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Conventionally, ‘elderly’ has been defined as a chronological age of 60 years or older. Elderly have been respected for their ability to guide and provide valuable advice, transmitting the ideas and values to the younger generations and share their learning and experiences. Elderly comes with a mass of psychological, social and environmental vulnerabilities. However, old age is also a time where their physical and mental health is declining; there is a risk of various infections due to decrease in all forms of immune response. Most elderly undergoes changes such as loss of memory, decrease in energy levels, inability to carry out their daily activities quickly, lack of interest but all of these are normal.

        At the present moment, when the whole world is facing a serious problem due to COVID-19  in which the disease is spreading extensively and caused a number of death. The elderly also experienced insecurity, anxiety and fear because it is said that in comparison to young age the progression of illness and risk of death is three times higher in the elderly aged group. Therefore it is normal to be upset and worried about the crisis and problem for a certain time, it actually helps the individual in critical thinking and in a realistic manner. However, if such negative thoughts cross through the mind for several long time periods it can lead to mental health problems in which it is not by itself but a sign of mental illness.

      The COVID-19 pandemic has resulted in significant psycho-social impact of the people. Majority undergoes stress, depression, anxiety, and various adjustment disorders. Among all of them the elderly are the most vulnerable. They feel helpless, confused, find themselves isolated from their social interactions due to social distancing which leads to feeling of loneliness and abandoned. Elderly becomes a factor for stigmatisation in this population and when there is no social connectedness it can cause in suicide. Providing accurate information in own simple terms is needful since there are some elderly in which they are not at all comfortable with the trend of smart phones. Discrimination and lack of health care utilisation are other factors contributing to their poor physical and mental care during the crisis.   Elderly who cannot cope up with the situation can worsen the problem and will deny the precautions such as personal hygiene and social distancing. Moreover elderly with mental health problems are prone and more vulnerable towards negative feeling during the COVID-19 crisis.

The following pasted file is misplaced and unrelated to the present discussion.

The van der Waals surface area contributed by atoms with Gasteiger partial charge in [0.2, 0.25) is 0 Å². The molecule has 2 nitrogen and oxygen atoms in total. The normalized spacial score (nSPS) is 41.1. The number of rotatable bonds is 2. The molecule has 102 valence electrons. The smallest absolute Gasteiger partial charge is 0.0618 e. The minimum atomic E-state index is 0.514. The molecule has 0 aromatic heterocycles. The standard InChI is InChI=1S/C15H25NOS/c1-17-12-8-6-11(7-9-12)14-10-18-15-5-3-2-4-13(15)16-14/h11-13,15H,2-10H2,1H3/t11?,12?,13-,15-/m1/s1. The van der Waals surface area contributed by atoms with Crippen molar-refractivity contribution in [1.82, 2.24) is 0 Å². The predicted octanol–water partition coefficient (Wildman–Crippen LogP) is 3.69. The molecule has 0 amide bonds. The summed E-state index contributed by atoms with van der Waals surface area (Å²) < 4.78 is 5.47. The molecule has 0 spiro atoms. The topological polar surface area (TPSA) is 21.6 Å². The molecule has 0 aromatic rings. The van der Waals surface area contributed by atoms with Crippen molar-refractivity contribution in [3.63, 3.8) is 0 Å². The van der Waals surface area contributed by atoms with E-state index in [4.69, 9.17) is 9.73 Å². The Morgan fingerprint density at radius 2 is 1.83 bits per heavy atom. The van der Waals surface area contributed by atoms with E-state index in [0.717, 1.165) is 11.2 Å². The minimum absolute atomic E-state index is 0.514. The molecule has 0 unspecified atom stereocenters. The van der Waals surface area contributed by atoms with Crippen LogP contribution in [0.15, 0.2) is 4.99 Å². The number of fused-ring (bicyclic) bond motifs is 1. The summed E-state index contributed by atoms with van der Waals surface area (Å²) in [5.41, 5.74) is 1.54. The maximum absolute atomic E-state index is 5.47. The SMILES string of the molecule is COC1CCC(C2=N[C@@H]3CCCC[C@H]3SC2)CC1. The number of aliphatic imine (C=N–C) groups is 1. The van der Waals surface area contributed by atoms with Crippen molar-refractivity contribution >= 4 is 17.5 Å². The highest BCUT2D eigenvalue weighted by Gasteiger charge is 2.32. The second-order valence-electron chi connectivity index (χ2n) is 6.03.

Mental health of elderly is the serious public health concern, and there is a need and importance to response it. Given below is a list of warning signs of mental health problems in the elderly:

  • Social withdrawal; lack of interest in daily activities.
  • Refused to eat.
  • Ignorance of personal hygiene.
  • Continuous irritability/anger.
  • Disturbed in sleep.
  • Feeling of worthlessness, helplessness and thoughts of suicide.
  • Negative emotions that last for more than two weeks.
  • Inability to maintain normal routine.
  • Want company.

      If any elderly shows the above sign it is time for the family member or caregivers to response and seek help from the health professionals such as the clinical psychologist/psychiatrist since there were many health professionals and social workers who are providing their services through online mode. There are also techniques and strategies  to overcome mental health under the circumstances such as  telephonic counselling, taking care of their physical health and psychological needs, social contacts with family and friends, encourage to perform a regular routine habits, providing accurate information, encourage to participate in activities which are safe and respecting their personal space.

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